Standing exceptions to the ban would include energy-saving lighting. Although fluorescent bulbs contain a few milligrams of mercury, the energy saved by using them in place of incandescent bulbs results in far less mercury released into the environment as a result of coal-burning power generation.

Wheels in Motion

The DEP extended the Clinical Center’s voluntary mercury reduction program in 2001 to all NIH labs and facilities as an initiative called the "Mad as a Hatter? Campaign for a Mercury-Free NIH."

Rau is the self-declared NIH Mad Hatter, sometimes donning an alternate uniform—a big purple hat and bowtie—for publicity events. Mad, in this case, means angry about pollution and spills that don’t need to happen, especially in brand new lab buildings at NIH, Rau said.

Floyd sees the procurement ban and subsequent replacement of mercury-containing instruments as an extension of laws already in place but not strictly enforced.

Maryland is among several states that prohibit the sale of mercury thermometers and certain other mercury devices. And the DHHS Affirmative Procurement Plan of July 2006 prohibits use of mercury in aneroid manometers and temperature-measuring devices, electronic thermostats, mechanical switches, and ultrasonic and photoelectric sensors.

A more challenging but necessary part of procurement controls will be restrictions on purchases of chemicals such as certain brands of bleach that contain significant levels of mercury as an unintended contaminant arising from manufacturing processes.

Mercury Exposé

Mercury is ubiquitous, and researchers might not know they are using products containing mercury. To access a link to a list of procedures and products that involve or contain mercury, as well as links to a growing list of alternatives, visit this website.

Rau, an expert on management of hazardous substances, said he knows that reluctance to change boils down to lab culture.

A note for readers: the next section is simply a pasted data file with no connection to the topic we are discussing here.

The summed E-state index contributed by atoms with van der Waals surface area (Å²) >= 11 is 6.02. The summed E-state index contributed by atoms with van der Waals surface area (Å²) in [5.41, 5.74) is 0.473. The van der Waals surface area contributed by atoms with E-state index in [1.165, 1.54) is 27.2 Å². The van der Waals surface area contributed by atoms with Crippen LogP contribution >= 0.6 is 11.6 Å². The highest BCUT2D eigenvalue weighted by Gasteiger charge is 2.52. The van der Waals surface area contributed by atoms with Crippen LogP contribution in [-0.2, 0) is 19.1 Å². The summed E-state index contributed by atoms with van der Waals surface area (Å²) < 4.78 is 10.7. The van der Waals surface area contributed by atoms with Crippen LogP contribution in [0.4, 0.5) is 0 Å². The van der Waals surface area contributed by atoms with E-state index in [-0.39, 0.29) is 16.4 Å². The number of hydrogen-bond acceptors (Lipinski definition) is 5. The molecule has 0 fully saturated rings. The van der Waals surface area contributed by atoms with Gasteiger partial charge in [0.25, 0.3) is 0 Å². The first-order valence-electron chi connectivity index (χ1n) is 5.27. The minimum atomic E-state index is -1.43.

One idea that could help, he said, would be for scientists to state in their published papers that the work was performed mercury-free, to improve awareness of mercury hazards and encourage the entire scientific community to make the switch to mercury-free alternatives. He would also welcome greater participation by scientists in establishing clean-up levels for mercury and other hazardous contaminants in laboratories.

"These problems originate at the lab-bench level and so must the solutions," Rau said.

For more information and to confer with DEP on mercury use and alternatives in your lab, Ed Rau may be contacted at 301-496-7775 or by e-mail.


Mercury beads from an abandoned sanitary line in a wall

Though you might have played with mercury as a child, this doesn’t make it safe. Mercury toxicity can affect multiple organ systems, including the central and peripheral nerves, lungs, kidneys, skin, and eyes. It is also mutagenic and affects the immune response. Other mercurial facts follow.

Acute exposure to high air concentrations can cause severe respiratory damage.

Long-term, low-level exposure can lead to tremors, depression, delirium, irritability, memory loss, and other cognitive problems.

Lewis Carroll immortalized the neurological syndrome arising from chronic occupational mercury poisoning, madness, with his character the Mad Hatter in Alice’s Adventures in Wonderland.

Hatters routinely used mercury compounds in conditioning felt for hats, although the connection between mercury and madness wasn’t understood until mid-20th century, nearly 100 years after Lewis’ novel.

Mercury is not toxic in insoluble forms such as cinnabar (mercuric sulfide), and deposits exist worldwide. Soluble forms such as mercuric chloride or methylmercury are poisonous.




Return to Table of Contents